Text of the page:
This kind of weather should of course be great for those involved in the overseas property market – or at least it would be if we weren’t in the throes of a recession. Many people might well be tempted to exchange the icy wastes of the UK for a lush Mediterranean villa with bouganvillea round the doorway and hot & cold running sangria – if they had any money. John & Kath, with whom we spent a week in Morocco, are ‘snowbirds’ of this ilk and are able to afford to be out in Cyprus until March. I know that they will have missed their UK comforts and their family & friends over Christmas but you can bet your life that they are glad to be out there right now. John’s visual handicap generally means that if there is any frost, snow or ice on the ground, he just never leaves the house – and I know that one of the reasons they have opted for this escape to better weather is because he was effectively becoming housebound between November & March, which was playing havoc with his health in other ways.
For others, maybe a quick break in the sun could be the answer – I know that in Northern Scandinavia at this time of year, there will be plenty of charter flights heading off ’til syden’ (to the south) which can mean anywhere from Luxor to Lanzarote; for many it is the sunlight that matters and everything else is incidental…I will confess that we are now into my least favourite time of year; the dog days of winter when the landscape seems dead and the days are short and grey and dismal….the problem with our Atlantic climate is that the snow never stays crisp and deep and even for long, but usually transforms into grey, oily slush within days.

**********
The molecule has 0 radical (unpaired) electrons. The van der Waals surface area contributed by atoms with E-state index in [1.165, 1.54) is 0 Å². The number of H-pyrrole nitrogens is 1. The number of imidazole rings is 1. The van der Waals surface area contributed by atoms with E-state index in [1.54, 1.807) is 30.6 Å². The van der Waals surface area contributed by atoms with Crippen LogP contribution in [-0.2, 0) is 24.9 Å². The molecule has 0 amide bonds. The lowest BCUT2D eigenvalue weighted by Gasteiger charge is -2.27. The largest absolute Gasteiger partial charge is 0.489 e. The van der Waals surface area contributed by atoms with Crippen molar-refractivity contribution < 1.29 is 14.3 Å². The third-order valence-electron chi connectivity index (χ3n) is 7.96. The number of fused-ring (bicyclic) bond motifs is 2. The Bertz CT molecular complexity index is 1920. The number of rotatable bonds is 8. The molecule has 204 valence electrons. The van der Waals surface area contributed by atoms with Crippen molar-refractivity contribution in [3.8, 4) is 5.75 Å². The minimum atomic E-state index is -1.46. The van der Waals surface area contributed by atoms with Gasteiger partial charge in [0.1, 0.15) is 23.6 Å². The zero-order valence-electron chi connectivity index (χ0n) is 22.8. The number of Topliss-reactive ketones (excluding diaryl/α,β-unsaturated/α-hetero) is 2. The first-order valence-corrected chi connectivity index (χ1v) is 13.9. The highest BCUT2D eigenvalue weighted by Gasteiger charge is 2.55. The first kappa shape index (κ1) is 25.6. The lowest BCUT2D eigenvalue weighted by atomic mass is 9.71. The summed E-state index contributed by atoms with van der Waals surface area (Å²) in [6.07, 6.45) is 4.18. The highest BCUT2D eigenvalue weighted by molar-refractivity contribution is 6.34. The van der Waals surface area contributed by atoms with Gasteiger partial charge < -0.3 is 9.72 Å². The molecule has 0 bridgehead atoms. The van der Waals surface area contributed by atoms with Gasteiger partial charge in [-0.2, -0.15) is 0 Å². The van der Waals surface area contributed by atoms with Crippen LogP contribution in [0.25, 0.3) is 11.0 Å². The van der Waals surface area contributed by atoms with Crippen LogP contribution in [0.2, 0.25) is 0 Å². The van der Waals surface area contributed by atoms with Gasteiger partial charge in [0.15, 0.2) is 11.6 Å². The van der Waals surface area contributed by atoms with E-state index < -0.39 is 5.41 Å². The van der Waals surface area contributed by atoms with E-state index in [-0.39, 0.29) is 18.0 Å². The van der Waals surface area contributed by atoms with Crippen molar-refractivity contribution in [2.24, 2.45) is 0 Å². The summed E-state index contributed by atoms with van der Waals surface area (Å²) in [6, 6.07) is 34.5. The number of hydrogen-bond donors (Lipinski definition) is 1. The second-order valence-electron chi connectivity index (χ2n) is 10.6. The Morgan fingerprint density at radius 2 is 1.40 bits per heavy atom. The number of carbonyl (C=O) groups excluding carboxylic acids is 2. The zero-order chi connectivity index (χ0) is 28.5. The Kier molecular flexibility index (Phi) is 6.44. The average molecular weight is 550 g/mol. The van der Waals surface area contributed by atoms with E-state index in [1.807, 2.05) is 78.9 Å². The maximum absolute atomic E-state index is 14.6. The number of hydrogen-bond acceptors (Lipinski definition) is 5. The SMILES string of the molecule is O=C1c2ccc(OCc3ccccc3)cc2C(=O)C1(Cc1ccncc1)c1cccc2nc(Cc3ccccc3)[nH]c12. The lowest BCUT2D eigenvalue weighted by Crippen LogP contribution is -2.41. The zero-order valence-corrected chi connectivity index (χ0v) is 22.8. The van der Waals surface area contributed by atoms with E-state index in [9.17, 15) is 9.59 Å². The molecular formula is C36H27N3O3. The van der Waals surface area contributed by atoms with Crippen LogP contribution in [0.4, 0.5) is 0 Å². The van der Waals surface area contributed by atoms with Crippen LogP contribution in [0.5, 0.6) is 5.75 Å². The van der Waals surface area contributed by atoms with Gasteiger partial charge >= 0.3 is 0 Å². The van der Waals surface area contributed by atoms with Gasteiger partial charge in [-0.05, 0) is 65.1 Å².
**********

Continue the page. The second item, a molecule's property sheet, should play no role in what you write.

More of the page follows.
For others, all of this is just another reason to feel smug that they are on the other side of the world – my mate Adrian’s eldest, Hannah, is off on a post-Uni gap year with her boyfriend, Matt and they have already been sampling the delights of New Zealand before heading across the Tasman Sea to the rather more questionable delights of Orstrylya….let’s get this out there right away; I am not a fan of Australia on just about every level it is possible to be not a fan of something. I have never had the slightest interest in going there and can see plenty of reasons for wanting to get out . A look at the photo below, posted by Matt on his Facebook page, will hopefully begin to explain my antipathy…..
Now, from my point of view, this is just wrong on every level….in this country, you’d need a livestock licence to have something that big running round your house. Imagine getting out of bed in the middle of the night to answer the call and treading on something that big – worse, imagine it running round the house whilst you try (in vain) to sleep!
Personally, whilst I’m sure that Orstrylya is all that travelling Aussies claim that it is, I’m never going to be there to find out – and this is one of the reasons why. I’m not really an arachnophobe and will deal quite happily with the moderate-sized garden spiders that tend to migrate indoors in the autumn, but it’s the sheer size of these antipodean buggers, not to mention that so many of them are venomous. In fact, as Billy Connolly memorably observed, it’s a miracle that anyone survives till adulthood if they grow up in Oz. The sheer toxicity and aggression of some of the wildlife both in and out of the sea defies description. In fact I’m sure that the Discovery Channel are currently cooking up a series to decide which continent is the most hazardous for human beings. For me, I would envisage a Final between Australasia and South America, with the Aussies bringing on a Box Jellyfish and a couple of Redback spiders in extra time to settle things in their favour. I think the final telling factor has to be the number of Aussie backpackers loose in Europe at any time of the year….if Oz is so bloody marvellous, what are they doing over here in Europe? Escaping from the homicidal wildlife might be one answer….
Perhaps our winter wonderland isn’t so bad after all……